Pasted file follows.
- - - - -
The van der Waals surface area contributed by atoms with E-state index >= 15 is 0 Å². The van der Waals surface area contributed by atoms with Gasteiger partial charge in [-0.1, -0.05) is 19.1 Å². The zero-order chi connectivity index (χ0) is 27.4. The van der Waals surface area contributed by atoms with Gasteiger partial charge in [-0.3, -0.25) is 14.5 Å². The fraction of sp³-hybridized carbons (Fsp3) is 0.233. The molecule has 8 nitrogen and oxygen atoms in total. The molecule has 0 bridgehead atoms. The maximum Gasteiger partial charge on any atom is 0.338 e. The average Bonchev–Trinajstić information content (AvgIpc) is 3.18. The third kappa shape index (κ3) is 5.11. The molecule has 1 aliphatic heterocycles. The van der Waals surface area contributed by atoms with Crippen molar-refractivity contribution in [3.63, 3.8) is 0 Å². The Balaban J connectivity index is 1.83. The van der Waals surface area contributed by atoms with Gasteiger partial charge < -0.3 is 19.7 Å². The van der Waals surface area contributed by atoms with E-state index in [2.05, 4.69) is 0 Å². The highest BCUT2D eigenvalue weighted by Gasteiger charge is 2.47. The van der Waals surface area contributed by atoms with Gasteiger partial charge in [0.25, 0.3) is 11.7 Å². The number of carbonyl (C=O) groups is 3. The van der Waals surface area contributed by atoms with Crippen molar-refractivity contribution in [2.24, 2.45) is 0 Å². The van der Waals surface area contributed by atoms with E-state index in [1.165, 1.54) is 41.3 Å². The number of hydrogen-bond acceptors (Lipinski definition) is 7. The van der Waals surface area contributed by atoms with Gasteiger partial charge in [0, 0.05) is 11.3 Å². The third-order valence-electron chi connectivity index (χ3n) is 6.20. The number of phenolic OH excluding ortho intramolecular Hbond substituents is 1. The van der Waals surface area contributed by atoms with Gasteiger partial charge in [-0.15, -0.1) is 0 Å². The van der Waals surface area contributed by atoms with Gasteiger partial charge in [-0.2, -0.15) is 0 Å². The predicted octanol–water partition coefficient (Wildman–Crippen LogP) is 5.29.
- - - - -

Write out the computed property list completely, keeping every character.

The van der Waals surface area contributed by atoms with E-state index >= 15 is 0 Å². The van der Waals surface area contributed by atoms with Gasteiger partial charge in [-0.1, -0.05) is 19.1 Å². The zero-order chi connectivity index (χ0) is 27.4. The van der Waals surface area contributed by atoms with Gasteiger partial charge in [-0.3, -0.25) is 14.5 Å². The fraction of sp³-hybridized carbons (Fsp3) is 0.233. The molecule has 8 nitrogen and oxygen atoms in total. The molecule has 0 bridgehead atoms. The maximum Gasteiger partial charge on any atom is 0.338 e. The average Bonchev–Trinajstić information content (AvgIpc) is 3.18. The third kappa shape index (κ3) is 5.11. The molecule has 1 aliphatic heterocycles. The van der Waals surface area contributed by atoms with Crippen molar-refractivity contribution in [3.63, 3.8) is 0 Å². The Balaban J connectivity index is 1.83. The van der Waals surface area contributed by atoms with Gasteiger partial charge < -0.3 is 19.7 Å². The van der Waals surface area contributed by atoms with E-state index in [2.05, 4.69) is 0 Å². The highest BCUT2D eigenvalue weighted by Gasteiger charge is 2.47. The van der Waals surface area contributed by atoms with Gasteiger partial charge in [0.25, 0.3) is 11.7 Å². The number of carbonyl (C=O) groups is 3. The van der Waals surface area contributed by atoms with Crippen molar-refractivity contribution in [2.24, 2.45) is 0 Å². The van der Waals surface area contributed by atoms with E-state index in [1.165, 1.54) is 41.3 Å². The number of hydrogen-bond acceptors (Lipinski definition) is 7. The van der Waals surface area contributed by atoms with Gasteiger partial charge in [0, 0.05) is 11.3 Å². The third-order valence-electron chi connectivity index (χ3n) is 6.20. The number of phenolic OH excluding ortho intramolecular Hbond substituents is 1. The van der Waals surface area contributed by atoms with Gasteiger partial charge in [-0.15, -0.1) is 0 Å². The van der Waals surface area contributed by atoms with Gasteiger partial charge in [-0.2, -0.15) is 0 Å². The predicted octanol–water partition coefficient (Wildman–Crippen LogP) is 5.29.